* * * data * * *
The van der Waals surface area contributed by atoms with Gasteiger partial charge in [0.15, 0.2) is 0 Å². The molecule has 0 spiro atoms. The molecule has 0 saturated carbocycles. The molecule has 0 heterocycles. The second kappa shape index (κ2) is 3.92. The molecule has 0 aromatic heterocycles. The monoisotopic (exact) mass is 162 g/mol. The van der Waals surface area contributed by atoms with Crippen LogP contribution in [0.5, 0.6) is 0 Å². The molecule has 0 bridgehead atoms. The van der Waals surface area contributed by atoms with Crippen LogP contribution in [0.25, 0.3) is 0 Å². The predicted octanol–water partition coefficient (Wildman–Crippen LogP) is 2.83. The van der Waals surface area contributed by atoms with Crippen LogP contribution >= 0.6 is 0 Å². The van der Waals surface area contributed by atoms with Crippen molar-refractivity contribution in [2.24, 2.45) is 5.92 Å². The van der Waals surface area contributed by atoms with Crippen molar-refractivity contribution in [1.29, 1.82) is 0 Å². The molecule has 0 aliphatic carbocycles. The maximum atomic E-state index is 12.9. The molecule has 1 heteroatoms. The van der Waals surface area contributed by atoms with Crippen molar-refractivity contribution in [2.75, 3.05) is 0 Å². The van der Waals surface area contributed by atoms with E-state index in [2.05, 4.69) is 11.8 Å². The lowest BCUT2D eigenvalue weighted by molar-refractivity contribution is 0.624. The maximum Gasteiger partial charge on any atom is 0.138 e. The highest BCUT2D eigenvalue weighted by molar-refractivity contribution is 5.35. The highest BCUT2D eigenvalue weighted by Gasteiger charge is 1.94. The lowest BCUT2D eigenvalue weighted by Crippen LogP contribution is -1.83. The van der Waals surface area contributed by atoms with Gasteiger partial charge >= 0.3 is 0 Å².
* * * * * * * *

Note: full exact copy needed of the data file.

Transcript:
The van der Waals surface area contributed by atoms with Gasteiger partial charge in [0.15, 0.2) is 0 Å². The molecule has 0 spiro atoms. The molecule has 0 saturated carbocycles. The molecule has 0 heterocycles. The second kappa shape index (κ2) is 3.92. The molecule has 0 aromatic heterocycles. The monoisotopic (exact) mass is 162 g/mol. The van der Waals surface area contributed by atoms with Crippen LogP contribution in [0.5, 0.6) is 0 Å². The molecule has 0 bridgehead atoms. The van der Waals surface area contributed by atoms with Crippen LogP contribution in [0.25, 0.3) is 0 Å². The predicted octanol–water partition coefficient (Wildman–Crippen LogP) is 2.83. The van der Waals surface area contributed by atoms with Crippen LogP contribution >= 0.6 is 0 Å². The van der Waals surface area contributed by atoms with Crippen molar-refractivity contribution in [2.24, 2.45) is 5.92 Å². The van der Waals surface area contributed by atoms with Crippen molar-refractivity contribution in [1.29, 1.82) is 0 Å². The molecule has 0 aliphatic carbocycles. The maximum atomic E-state index is 12.9. The molecule has 1 heteroatoms. The van der Waals surface area contributed by atoms with Crippen molar-refractivity contribution in [2.75, 3.05) is 0 Å². The van der Waals surface area contributed by atoms with E-state index in [2.05, 4.69) is 11.8 Å². The lowest BCUT2D eigenvalue weighted by molar-refractivity contribution is 0.624. The maximum Gasteiger partial charge on any atom is 0.138 e. The highest BCUT2D eigenvalue weighted by molar-refractivity contribution is 5.35. The highest BCUT2D eigenvalue weighted by Gasteiger charge is 1.94. The lowest BCUT2D eigenvalue weighted by Crippen LogP contribution is -1.83. The van der Waals surface area contributed by atoms with Gasteiger partial charge >= 0.3 is 0 Å².